There is clearly a multiple choice here. Even within the power to impose a prison term there is clearly the implied power to suspend all or part of that term. The prison sentence whether custodial or suspended or partly custodial and partly suspended may be the only sentence or may be combined with the fine. The selection is entirely to be made by the court. There is no question, therefore, of either the legislature or the executive fixing the punishment. Only the court exercising its judicial power does that. This court cannot accept that because there is a legislative prescription in relation to the fine option there is a breach of the principle of separation of powers. It is quite clear from the judgment of Ó Dálaigh C.J. in the Deaton case that the Oireachtas does have powers to lay down general parameters within which a sentence is to be imposed. There is no necessity in this judgment and indeed it would be wholly undesirable to consider what the limits might be (if any) on the power of the Oireachtas to provide for either fixed sentences or mandatory sentences. One could postulate extreme situations where the sentencing powers of judges were removed altogether and every offence had a mandatory sentence. The constitutionality of such a law would obviously be questionable. But it has always been accepted and indeed was accepted in Deaton that, within reason at least, the Oireachtas has power to lay down those parameters.
Revenue offences have traditionally attracted a somewhat different kind of sentencing culture. Penalties relating to the value of goods were not uncommon. There is nothing in the structure or content of s. 89(b) which infringes the principles of separation of powers. The Oireachtas was performing a fairly normal function in relation to a revenue offence and on the other hand in relation to the choice of sentences, the courts were to perform their normal function. Any argument that s. 89(b) is invalid having regard to the Constitution by reason of a breach of the separation of powers principle has to be rejected.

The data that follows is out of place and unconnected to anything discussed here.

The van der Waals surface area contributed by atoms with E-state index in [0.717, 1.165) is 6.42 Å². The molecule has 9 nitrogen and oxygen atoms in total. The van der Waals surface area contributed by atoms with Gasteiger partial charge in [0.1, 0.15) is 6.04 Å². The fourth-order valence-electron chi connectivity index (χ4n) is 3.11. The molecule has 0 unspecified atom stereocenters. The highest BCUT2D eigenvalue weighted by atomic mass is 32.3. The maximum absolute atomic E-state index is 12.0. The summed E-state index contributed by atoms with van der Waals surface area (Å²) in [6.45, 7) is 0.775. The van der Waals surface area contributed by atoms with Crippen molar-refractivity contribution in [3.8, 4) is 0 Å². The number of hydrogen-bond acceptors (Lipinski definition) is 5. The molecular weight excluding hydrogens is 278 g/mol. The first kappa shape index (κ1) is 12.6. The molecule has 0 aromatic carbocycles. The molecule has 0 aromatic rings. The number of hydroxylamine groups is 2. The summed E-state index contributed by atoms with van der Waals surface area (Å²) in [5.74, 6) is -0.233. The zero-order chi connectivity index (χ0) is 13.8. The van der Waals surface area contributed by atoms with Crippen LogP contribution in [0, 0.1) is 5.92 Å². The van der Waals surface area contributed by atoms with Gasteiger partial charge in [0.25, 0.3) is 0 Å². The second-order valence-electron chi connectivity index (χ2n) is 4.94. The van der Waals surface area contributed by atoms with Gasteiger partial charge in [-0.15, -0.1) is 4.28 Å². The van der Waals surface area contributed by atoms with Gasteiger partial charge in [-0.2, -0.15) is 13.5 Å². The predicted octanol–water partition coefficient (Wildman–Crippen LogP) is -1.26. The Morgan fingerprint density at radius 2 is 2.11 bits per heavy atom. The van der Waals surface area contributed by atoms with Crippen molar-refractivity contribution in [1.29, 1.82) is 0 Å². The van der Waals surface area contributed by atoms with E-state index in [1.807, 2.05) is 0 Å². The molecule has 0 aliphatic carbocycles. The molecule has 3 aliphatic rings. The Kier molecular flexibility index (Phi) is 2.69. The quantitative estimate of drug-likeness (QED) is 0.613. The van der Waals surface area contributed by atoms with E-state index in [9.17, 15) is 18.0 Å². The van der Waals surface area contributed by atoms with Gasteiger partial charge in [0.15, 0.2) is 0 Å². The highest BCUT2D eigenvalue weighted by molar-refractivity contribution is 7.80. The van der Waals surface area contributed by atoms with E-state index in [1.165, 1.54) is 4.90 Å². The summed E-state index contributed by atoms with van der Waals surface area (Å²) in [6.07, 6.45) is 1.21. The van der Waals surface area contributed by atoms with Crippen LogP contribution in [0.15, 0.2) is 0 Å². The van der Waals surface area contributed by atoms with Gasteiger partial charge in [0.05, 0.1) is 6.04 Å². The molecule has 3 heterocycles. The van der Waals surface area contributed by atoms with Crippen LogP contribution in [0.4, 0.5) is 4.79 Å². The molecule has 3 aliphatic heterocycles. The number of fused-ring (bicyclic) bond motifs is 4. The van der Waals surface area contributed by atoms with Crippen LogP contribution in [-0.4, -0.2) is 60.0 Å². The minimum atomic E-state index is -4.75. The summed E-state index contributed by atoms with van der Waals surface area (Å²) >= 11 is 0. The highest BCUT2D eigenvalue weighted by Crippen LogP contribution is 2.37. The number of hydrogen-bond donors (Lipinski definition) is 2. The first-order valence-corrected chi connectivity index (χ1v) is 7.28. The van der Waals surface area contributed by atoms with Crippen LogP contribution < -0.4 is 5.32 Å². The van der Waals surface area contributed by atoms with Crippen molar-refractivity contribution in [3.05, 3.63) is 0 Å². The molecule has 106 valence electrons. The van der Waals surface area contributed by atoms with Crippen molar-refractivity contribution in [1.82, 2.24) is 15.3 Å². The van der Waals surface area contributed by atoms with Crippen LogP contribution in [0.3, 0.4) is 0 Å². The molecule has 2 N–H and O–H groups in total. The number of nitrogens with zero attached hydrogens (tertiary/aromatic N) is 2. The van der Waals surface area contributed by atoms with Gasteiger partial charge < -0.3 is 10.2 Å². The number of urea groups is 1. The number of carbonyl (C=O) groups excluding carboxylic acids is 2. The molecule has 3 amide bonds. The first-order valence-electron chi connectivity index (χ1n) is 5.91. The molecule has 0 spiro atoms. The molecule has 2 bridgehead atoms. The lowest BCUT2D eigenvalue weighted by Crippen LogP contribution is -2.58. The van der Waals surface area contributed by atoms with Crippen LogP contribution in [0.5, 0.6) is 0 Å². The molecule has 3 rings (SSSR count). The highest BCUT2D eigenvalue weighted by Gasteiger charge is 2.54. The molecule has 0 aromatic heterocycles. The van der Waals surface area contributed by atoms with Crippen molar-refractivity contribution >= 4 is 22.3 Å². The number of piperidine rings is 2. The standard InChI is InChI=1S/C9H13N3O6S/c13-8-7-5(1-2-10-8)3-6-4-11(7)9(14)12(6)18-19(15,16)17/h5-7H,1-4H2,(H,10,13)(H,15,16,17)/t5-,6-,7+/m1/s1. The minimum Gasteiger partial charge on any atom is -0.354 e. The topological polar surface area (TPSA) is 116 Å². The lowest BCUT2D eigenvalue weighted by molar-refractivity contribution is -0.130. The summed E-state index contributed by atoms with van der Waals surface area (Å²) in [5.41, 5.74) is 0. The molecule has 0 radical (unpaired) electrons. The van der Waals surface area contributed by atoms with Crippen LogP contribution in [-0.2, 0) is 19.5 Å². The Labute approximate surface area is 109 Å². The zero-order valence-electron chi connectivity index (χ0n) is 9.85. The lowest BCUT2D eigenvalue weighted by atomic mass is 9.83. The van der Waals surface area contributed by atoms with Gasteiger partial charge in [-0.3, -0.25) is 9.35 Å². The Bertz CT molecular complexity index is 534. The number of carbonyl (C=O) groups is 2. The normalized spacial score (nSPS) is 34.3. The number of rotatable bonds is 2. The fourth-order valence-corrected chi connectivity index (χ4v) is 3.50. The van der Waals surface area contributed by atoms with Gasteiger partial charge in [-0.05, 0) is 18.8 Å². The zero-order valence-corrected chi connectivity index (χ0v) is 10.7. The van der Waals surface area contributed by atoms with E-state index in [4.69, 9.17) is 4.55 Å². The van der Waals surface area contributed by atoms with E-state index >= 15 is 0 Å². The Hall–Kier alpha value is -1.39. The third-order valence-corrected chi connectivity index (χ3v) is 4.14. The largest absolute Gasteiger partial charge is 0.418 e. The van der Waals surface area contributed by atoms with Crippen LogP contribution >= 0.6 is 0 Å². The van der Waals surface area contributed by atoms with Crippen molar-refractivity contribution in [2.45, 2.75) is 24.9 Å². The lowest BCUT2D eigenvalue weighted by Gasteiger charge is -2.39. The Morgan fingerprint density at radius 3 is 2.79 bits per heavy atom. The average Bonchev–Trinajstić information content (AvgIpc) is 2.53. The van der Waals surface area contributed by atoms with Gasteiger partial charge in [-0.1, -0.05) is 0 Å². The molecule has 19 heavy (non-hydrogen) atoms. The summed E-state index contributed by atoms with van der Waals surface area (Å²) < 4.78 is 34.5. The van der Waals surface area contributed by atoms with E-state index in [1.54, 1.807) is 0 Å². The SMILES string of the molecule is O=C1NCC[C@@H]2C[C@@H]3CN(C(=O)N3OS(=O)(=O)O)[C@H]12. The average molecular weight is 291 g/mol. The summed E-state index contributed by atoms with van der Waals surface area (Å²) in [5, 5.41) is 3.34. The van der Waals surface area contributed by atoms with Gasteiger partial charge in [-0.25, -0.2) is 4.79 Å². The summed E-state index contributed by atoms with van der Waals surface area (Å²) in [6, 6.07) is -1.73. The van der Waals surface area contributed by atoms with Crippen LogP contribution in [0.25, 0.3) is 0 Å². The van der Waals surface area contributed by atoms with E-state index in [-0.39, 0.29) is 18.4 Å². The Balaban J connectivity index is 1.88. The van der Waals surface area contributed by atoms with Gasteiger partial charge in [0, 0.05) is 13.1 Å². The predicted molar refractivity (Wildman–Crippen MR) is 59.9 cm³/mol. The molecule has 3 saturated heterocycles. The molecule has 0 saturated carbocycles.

The next argument put forward in support of alleged unconstitutionality of s. 89(b) is that there is inherent in that provision a wealth based discrimination. Crudely put, the argument more or less runs that the rich are fined and the poor are sent to prison. There are several fallacies in this argument. First of all, there is nothing at all unusual about statutory offences of any kind providing for a prison sentence and / or fine. In this instance what is provided for is a fine and/or prison sentence. There is that slight difference of juxtaposition but that would be normal in a revenue offence. In the case of an ordinary offence a judge might well be dealing with somebody who had no money and would, therefore, form the view that some kind of custodial or suspended sentence would be more appropriate as otherwise there would be no punishment. If, on the other hand, the person he is sentencing has...